Cycling in New York City can be a stressful experience, not to mention deadly. The bike lane on Prince St, seen above, seems a relatively safe ride, and is often occupied by women—which some argue is a good barometer of how serious a city is about getting people out of their cars and onto their bikes.
When a delivery truck is in your way, that could spell trouble. Though it is a common occurrence, it still seems just slightly brazen. After spotting Fresh Direct in the bike lane on Prince, in a neighborhood not designed for the kind of vehicular traffic it sees today, NYC The Blog rang Fresh Direct on the phone.
We were curious about their policies. Do they explicitly allow their drivers to ignore traffic rules for parking and unloading, being that if they didn't, they might have to incur major costs parking in a lot, garage, or half a mile away?
The supervisor assured NYC The Blog in no uncertain terms that all the drivers "...must obey all traffic rules, absolutely, and should not be parking in bike lanes anywhere." Pressed for more information about any instructions drivers might receive when making deliveries in neighborhoods that often can not legally accommodate their vehicles, she referred my contact info to their transportation division, which never did get back.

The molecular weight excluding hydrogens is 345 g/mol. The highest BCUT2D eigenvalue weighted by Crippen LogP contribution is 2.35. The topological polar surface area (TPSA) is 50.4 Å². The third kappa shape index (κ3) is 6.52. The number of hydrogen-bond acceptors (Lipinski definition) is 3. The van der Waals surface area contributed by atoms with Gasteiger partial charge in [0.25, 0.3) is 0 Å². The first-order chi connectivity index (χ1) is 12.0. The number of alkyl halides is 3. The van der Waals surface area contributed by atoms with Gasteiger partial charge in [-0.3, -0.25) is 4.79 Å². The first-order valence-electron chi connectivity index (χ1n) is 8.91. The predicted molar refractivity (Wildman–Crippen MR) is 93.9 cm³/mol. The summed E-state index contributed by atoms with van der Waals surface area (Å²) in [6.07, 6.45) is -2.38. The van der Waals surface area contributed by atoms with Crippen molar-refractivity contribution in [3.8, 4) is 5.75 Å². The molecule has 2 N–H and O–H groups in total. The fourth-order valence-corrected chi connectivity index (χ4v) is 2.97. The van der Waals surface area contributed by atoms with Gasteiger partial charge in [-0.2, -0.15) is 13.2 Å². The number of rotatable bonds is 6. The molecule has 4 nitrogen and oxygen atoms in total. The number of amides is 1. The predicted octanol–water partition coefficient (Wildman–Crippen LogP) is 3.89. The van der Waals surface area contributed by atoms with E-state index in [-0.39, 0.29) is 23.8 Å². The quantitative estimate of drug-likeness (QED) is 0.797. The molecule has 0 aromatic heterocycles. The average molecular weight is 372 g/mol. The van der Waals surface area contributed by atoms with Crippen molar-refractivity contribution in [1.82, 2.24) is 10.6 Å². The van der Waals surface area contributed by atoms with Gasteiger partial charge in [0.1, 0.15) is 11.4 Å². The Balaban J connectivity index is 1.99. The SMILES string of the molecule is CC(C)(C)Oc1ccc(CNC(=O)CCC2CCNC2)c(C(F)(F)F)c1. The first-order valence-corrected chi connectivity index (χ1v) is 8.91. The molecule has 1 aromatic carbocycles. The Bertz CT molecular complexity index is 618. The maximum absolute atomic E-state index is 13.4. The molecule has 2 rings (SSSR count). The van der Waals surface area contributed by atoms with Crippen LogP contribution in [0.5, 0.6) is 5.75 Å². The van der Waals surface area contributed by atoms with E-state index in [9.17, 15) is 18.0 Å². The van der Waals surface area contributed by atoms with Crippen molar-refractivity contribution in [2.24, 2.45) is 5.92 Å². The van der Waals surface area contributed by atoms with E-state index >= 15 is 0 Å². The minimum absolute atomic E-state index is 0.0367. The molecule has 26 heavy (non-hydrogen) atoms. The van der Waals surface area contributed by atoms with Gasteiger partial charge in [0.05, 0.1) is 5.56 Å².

Diane Stein, Director of Constituent Affairs at District 1 Council Member Alan J. Gerson's office was empathetic to concerns, and suggested that police enforcement must be maintained, and tickets handed out to scofflaws. She told us over the phone: "Once they start getting tickets, they will stop parking illegally." She agreed it was a conundrum though, and that they don't really have anywhere else to park though. "If you have any ideas or suggestion or other options" she invited, "we would encourage you to talk with us about it."
Ultimately, unless the tickets came fast and hard—which logically would just get passed on to the consumer anyways, delivery trucks will continue to park in bike lanes or other illegal parking spots.
Bucky Turco, resident of Bushwick and avid cyclist here and in Manhattan, offered what might be the best advice considering all else:
Some [bike lanes] aren't suited for unloading, others clearly have the buffer and parking zone. If they're flagrantly parking in bikes lanes and not using the buffer area created, well then, may they go straight to hell. Otherwise, it's part of the game and better make sure you look behind you before you swerve to avoid them.Which is exactly what the cyclists (photographed below) opted to do upon seeing the Fresh Direct truck in their bike lane.